Latin America: Fighting weapons of mass liquidity
The easy environment is pushing asset prices in Latin America to boiling point.
Brazil was the first country to say openly that the world is facing a currency war. And its government is being increasingly active in opening battles in the defence of its rising real. The IOF tax on portfolio inflows into fixed-income instruments now stands at 6%, up from 2% one month ago. The government has also levied a similar tax on margin deposits on derivative contracts from non-residents. Perhaps more important, it then moved to close off easy loopholes to avoid the IOF – what it described as "regulatory arbitrage". For example, foreign investors used to be able to avoid the IOF by buying and then selling equities, then using the real-denominated proceeds to buy fixed-income products that were not subject to the IOF. Now investments using proceeds from equity sales are subject to the full tax at the moment of conversion.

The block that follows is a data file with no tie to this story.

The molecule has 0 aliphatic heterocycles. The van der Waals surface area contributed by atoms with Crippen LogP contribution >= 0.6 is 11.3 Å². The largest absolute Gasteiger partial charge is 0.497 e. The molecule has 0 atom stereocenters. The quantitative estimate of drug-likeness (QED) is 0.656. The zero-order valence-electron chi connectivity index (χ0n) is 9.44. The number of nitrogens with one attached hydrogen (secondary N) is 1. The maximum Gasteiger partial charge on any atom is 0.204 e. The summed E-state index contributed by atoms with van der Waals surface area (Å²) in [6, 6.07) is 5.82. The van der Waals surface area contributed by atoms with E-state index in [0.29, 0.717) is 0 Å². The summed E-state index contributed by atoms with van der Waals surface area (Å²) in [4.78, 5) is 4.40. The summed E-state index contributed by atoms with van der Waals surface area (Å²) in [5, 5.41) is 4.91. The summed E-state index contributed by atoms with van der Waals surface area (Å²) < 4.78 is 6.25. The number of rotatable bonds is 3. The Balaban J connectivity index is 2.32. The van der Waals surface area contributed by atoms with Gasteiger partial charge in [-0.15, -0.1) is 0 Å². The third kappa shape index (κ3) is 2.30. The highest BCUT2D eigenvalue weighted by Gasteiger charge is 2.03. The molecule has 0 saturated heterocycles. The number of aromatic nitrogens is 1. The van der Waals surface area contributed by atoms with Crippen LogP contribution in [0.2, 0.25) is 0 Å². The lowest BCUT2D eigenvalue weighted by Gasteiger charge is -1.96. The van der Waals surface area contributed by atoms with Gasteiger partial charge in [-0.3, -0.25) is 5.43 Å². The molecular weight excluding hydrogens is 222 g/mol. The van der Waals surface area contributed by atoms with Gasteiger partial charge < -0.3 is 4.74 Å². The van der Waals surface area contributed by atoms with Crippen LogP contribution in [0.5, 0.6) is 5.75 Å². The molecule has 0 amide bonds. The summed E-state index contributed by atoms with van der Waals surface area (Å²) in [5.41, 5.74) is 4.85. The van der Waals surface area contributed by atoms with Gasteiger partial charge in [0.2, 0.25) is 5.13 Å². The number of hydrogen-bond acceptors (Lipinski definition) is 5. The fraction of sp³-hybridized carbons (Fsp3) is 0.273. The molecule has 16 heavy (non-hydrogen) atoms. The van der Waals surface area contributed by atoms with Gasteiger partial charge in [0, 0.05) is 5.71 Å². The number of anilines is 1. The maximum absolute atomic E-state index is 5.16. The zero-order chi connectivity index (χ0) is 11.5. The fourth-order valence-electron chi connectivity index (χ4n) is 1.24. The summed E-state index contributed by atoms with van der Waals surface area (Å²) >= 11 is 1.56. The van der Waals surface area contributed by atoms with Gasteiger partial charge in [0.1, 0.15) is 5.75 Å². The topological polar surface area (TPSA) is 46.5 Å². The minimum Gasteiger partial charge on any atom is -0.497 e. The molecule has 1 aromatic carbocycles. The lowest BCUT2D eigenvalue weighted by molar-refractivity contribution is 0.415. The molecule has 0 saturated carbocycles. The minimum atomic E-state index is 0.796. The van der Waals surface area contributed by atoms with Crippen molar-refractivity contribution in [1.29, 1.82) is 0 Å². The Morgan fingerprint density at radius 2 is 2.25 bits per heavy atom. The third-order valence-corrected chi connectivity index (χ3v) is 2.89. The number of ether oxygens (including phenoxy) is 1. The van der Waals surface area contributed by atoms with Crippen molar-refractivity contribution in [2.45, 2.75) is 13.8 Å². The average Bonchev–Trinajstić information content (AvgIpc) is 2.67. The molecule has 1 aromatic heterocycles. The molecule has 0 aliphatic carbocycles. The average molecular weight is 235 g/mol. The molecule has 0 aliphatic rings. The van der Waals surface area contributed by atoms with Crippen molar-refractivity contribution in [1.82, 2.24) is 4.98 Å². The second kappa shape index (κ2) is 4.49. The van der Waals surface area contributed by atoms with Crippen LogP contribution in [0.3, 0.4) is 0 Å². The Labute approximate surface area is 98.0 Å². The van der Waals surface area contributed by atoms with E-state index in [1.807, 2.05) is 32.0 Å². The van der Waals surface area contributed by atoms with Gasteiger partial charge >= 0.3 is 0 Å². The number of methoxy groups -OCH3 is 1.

That these loopholes have now been closed signals the Brazilian government’s serious intent to address the rising valuation of the real against the dollar, rather than offer symbolic expressions of frustration. President Lula also recently stated that Brazil’s international reserves would reach $300 billion by December 2010, the end of his presidency. The stock of central bank reserves was $281 billion on October 15, which suggests that the central bank expects to be battling the rising real by deploying an active strategy until the end of the year.